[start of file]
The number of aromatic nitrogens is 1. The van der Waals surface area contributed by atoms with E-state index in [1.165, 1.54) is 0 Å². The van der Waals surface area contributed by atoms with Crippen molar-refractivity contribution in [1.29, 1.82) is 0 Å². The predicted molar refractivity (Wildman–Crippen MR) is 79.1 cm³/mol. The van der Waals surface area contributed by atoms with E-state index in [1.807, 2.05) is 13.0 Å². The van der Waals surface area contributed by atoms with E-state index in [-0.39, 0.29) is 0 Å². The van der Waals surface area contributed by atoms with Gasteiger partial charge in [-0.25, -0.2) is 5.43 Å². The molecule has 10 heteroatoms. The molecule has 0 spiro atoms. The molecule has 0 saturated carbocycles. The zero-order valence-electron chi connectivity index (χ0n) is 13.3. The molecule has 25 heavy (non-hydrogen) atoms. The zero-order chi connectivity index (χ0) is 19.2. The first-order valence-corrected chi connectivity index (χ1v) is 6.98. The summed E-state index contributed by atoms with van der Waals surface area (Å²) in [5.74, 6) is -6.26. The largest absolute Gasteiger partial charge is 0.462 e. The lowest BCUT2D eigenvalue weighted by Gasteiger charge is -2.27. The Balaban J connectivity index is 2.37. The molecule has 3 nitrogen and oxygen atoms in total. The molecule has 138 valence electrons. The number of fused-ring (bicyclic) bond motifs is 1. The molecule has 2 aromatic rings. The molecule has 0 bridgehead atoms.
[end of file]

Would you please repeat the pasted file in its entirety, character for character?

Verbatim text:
The number of aromatic nitrogens is 1. The van der Waals surface area contributed by atoms with E-state index in [1.165, 1.54) is 0 Å². The van der Waals surface area contributed by atoms with Crippen molar-refractivity contribution in [1.29, 1.82) is 0 Å². The predicted molar refractivity (Wildman–Crippen MR) is 79.1 cm³/mol. The van der Waals surface area contributed by atoms with E-state index in [1.807, 2.05) is 13.0 Å². The van der Waals surface area contributed by atoms with E-state index in [-0.39, 0.29) is 0 Å². The van der Waals surface area contributed by atoms with Gasteiger partial charge in [-0.25, -0.2) is 5.43 Å². The molecule has 10 heteroatoms. The molecule has 0 spiro atoms. The molecule has 0 saturated carbocycles. The zero-order valence-electron chi connectivity index (χ0n) is 13.3. The molecule has 25 heavy (non-hydrogen) atoms. The zero-order chi connectivity index (χ0) is 19.2. The first-order valence-corrected chi connectivity index (χ1v) is 6.98. The summed E-state index contributed by atoms with van der Waals surface area (Å²) in [5.74, 6) is -6.26. The largest absolute Gasteiger partial charge is 0.462 e. The lowest BCUT2D eigenvalue weighted by Gasteiger charge is -2.27. The Balaban J connectivity index is 2.37. The molecule has 3 nitrogen and oxygen atoms in total. The molecule has 138 valence electrons. The number of fused-ring (bicyclic) bond motifs is 1. The molecule has 2 aromatic rings. The molecule has 0 bridgehead atoms.